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aware_ explores Passive House, the building standard for energy efficiency, and sits down with IdS/R architecture and OPALtwo US-based architects working with Passive House design.

In October 1973, Saudi Arabia announced an oil embargo, targeting countries which had supported Israel during the Yom Kippur War – Canada, the UK and the USA were amongst the nations listed. By March 1974, oil prices had increased by almost 300%. Builders in North America, an area specifically targeted by the embargo, were tasked with building homes that used very little to no energy at all. Specific techniques developed in reaction to the shortages, such as using the sun’s rays as a direct heat source, later sparked a conversation between Bo Adamson and Wolfgang Feist, the early founders of the Passivhaus (Passive House) concept. Their original findings, with financial support from the German state of Hessen, lay the foundations for a concept that would inspire environmentally-conscious architects across the globe. 

passive house design
Image Courtesy of passive.de

OPAL – the architecture firm established in Maine in 2008 – is unique amongst its peers, working exclusively with Passive House design principles. Based in Belfast, on the coast of Maine, OPAL continuously strives to achieve the highest standards of building performance and prioritises occupant comfort and well-being. The image below shows a room in Alnoba, is a mixed use gathering space in New Hampshire, and built exclusively with Passive House standards.  

aware_ sat down with executive partner, Matthew O’Malia, to learn more about the Passive Design process. 

passive house design
OPAL Alnoba space in New Hampshire. Credit: Trent Bell

aware_: Why does OPAL choose to incorporate Passive House standards in its practice?

OPAL: We have made the choice to build all of our projects to the passive house standard, because we feel that is the only responsible response to global climate change. Buildings account for nearly 40 percent of global energy use, and for an equivalent amount of carbon emissions worldwide. At OPAL, we understand that stemming climate change will require a massive reduction in the energy consumed by the buildings we design and construct.

Standard construction practices have improved energy efficiency in recent years, but we need to pick up the pace. World population is on track to grow from 7 billion today to 9 billion in 2050—all of us sharing the same finite resources, most living and working in buildings, and everyone wanting to be comfortable. To accomplish that while addressing the climate crisis, we’ll need buildings that use dramatically less energy—or none at all. And because the buildings we create today will be in service long after 2050, we’ll have to start building that way now.

aware_: Are there particular challenges OPAL has been presented with when working with Passive House standards?

OPAL: Passive house does require increased building performance, and the know how to do that, but in general, we find that it is no different than solving any other problem in our discipline, including fire or life safety, building code, etc. There have been several projects where unique planning and design were required to meet the passive house standard, including building the first certified Lab in the US for the University of Chicago, or building a masonry fireplace and full commercial kitchen in Alnoba. The key is to work at a detailed level and solve the problems based on how energy flows in a building- all of this can be modeled.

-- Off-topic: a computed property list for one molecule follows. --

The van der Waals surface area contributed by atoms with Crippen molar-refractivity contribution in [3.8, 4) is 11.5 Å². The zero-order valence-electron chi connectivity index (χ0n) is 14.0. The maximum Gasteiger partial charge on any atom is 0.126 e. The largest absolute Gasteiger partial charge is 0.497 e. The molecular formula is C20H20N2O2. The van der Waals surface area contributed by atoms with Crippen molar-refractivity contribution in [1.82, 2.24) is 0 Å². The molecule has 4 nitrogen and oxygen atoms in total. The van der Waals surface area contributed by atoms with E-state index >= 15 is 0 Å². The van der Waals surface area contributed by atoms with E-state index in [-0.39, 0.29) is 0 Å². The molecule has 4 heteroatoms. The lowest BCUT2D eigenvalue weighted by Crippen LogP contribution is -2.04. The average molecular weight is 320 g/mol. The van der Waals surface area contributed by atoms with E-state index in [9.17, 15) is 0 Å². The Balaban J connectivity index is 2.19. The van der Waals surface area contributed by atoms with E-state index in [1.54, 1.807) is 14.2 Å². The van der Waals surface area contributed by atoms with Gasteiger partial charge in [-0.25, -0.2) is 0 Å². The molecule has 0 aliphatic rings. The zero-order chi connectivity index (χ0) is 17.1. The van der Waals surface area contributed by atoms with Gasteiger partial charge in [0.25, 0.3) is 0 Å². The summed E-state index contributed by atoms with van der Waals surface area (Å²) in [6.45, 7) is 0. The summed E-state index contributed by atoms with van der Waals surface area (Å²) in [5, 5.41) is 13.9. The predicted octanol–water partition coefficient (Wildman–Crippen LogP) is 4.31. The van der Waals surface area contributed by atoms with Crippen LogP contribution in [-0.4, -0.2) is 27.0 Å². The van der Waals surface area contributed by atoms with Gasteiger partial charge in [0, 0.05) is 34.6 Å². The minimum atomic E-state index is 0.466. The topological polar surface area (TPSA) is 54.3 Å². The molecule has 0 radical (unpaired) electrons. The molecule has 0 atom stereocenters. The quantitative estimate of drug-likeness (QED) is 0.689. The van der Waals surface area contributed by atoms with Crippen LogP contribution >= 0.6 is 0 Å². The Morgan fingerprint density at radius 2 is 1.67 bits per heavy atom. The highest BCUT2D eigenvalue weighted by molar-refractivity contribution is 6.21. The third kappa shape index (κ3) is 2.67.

passive house design
IdS/R Watershed House. Credit: Eric Petschek

The New York architectural firm Ibañez de Sendadiano/Rouhe Architecture introduces Watershed House: a sustainable single family house prototype built to Passive House design standards in New York. The site, which lies in the NYC watershed, is a long, signal rectangular structure, sitting nestled in the woods. The prototype sits on a platform to both minimize disruption to surrounding woodland and allow views of the forest.  

 “The house is supported by seven steel piers and the partially below ground concrete mechanical room. Five main steel beams support the house and the two cantilevered decks which run the length of the house. 

The house is built to be well insulated and airtight. The number of penetrations is limited and are taped to be airtight.” 

IdS/R 

passive house design
IdS/R Watershed House. Credit: Eric Petschek

aware_ sat down with Todd Rouhe, one of the co-founders of IdS/R, to find out more about the limitations and opportunities that exist when working with Passive House standards. 

aware_: Are there elements of a Passive House design that are particularly intriguing to IdS/R? 

IdS/R: The fundamental nature of enclosure in intriguing. Enclosure is fundamental to architecture. We are interested in the performance and geometry of the dwelling envelope. 

We also appreciate the need for efficiency of design and resources required in Passive House design. 
 

aware_: Are there limitations that arise when working with Passive House design? For example, do they limit artistic vision to any extent? 

IdS/R: There are limitations with any building system. One of the enjoyable aspects of architecture is working with and responding to the rules that a system brings with it.  

This could be a social system or guidelines for efficient building. 

aware_: Is Passive House the future? 

IdS/R: Passive House design is PART of the future. Interestingly, Passive House is not a new idea…but then again lots things that will be part of the future of construction are not necessarily modern concepts. 

(Header Image by Eric Petschek for IdS/R architecture)

– By Eliza Edwards